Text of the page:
Do I Have a Whistleblower Claim?

Fraud takes on many forms, and each case has its own specific set of nuances. Whether you are prepared to blow the whistle on an instance of healthcare fraud, financial fraud, or any other fraudulent scheme to which you have become privy, there are three essential requirements to any claim filed under the False Claims Act, the Dodd-Frank Act, or the Foreign Corrupt Practices Act.

First and foremost, a potential whistleblower must have concrete evidence of fraud. Any case requires a solid foundation of proof pertaining to the fraud reported, as well as claims that indicate a violation of the aforementioned laws.  Examples of actionable misconduct under these acts include, but are not limited to:

  • Acts that directly and purposefully cause financial loss to the government
  • Fraudulent acts regarding commodities and futures trading, including market manipulation, Ponzi schemes, or improper trading practices
  • Other inappropriate sales and business operation tactics, such as insider trading, accounting fraud, or tax evasion
  • Deliberate misrepresentation of healthcare claims in order to receive undue reimbursements from government insurance agencies
  • Bribing, attempting to bribe, or promising to bribe a foreign official
  • The sale or marketing of pharmaceuticals for uses not approved by the FDA
  • Submitting bills to the government for products/services that were either substandard, unnecessary, or not provided altogether

Though there is an array of other litigable fraud outside of these categories, those mentioned are the most commonly presented in successful whistleblower suits. The evidence supplied must be specific and original; while not entirely necessary, potential whistleblowers are encouraged to collect as much documentation as possible, as a case backed by a multitude of veritable evidence has much higher likelihood of attracting government interest. A potential whistleblower doesn’t need to witness the fraud firsthand to submit a claim, but it is required that all information provided must be such that the government could not otherwise obtain it – thus, matters of public record are generally not acceptable as primary evidence.

The second requirement for any whistleblower claim involves the “First to File” Rule, which specifies that the case brought forward has yet to be presented by any other whistleblower utilizing the same facts or evidence. Multiple persons may file for the same case if they each have separate and individual proof demonstrating the existence of the fraud; when this occurs, whistleblowers may file jointly or separately dependent on the case. Due to this rule, it is imperative that any information is brought forward at the earliest opportunity to ensure the actionability of your case.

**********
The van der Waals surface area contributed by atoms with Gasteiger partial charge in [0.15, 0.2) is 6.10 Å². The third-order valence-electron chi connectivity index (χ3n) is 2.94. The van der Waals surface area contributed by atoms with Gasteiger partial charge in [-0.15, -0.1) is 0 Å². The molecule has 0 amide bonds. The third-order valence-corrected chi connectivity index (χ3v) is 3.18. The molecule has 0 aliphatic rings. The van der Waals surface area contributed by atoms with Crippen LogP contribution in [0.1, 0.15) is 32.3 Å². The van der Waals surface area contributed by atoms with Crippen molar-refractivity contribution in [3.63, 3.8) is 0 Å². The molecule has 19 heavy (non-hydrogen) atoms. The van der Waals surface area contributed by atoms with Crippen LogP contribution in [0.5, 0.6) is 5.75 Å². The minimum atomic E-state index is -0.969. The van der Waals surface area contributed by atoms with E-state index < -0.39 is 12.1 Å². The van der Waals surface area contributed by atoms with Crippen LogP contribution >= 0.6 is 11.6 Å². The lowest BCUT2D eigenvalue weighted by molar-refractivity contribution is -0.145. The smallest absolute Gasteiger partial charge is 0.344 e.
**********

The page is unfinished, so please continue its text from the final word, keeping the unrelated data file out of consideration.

Lastly, the reported fraud must fall under the Statute of Limitations in order for the government to take action. This statute varies from case to case, and is largely contingent on the nature of the fraud; for example, the Dodd-Frank Act requires that all cases are filed within three years of the violation, while the FCPA allows five, and the False Claims Act, six. These statutes are liable to change at any time, which further emphasizes the necessity of seeking counsel as soon as you believe you have a claim.

Whistleblower Justice Network Can Help You

Whistleblower Justice Network partners with potential whistleblowers to guide, inform, and protect them throughout the process of filing a claim. Our case analysts help whistleblowers fully understand, organize and refine the information that they have in their possession.

Complemented by our understanding of the various faces of fraud, Whistleblower Justice Network will help you make your best case, determine the most appropriate law firm to handle your case, and ensure that your case receives the attention it deserves every step of the way. Whistleblower Justice Network has an international team of experts that work alongside our clients to guide them through every aspect of how to report violations under the various government whistleblower programs.

If you have meaningful information regarding any fraud or misconduct that you believe is in violation of the False Claims Act, the Dodd-Frank Act, or the Foreign Corrupt Practices Act, Whistleblower Justice Network can help. Working alongside world-class legal counsel, we will ensure you are protected to the fullest extent of the law and that you receive credit for the information you bring to the U.S. government. Partnering with whistleblowers is all we do. Visit us at www.whistleblowerjustice.net, or call us at 844-WJN-4ALL.

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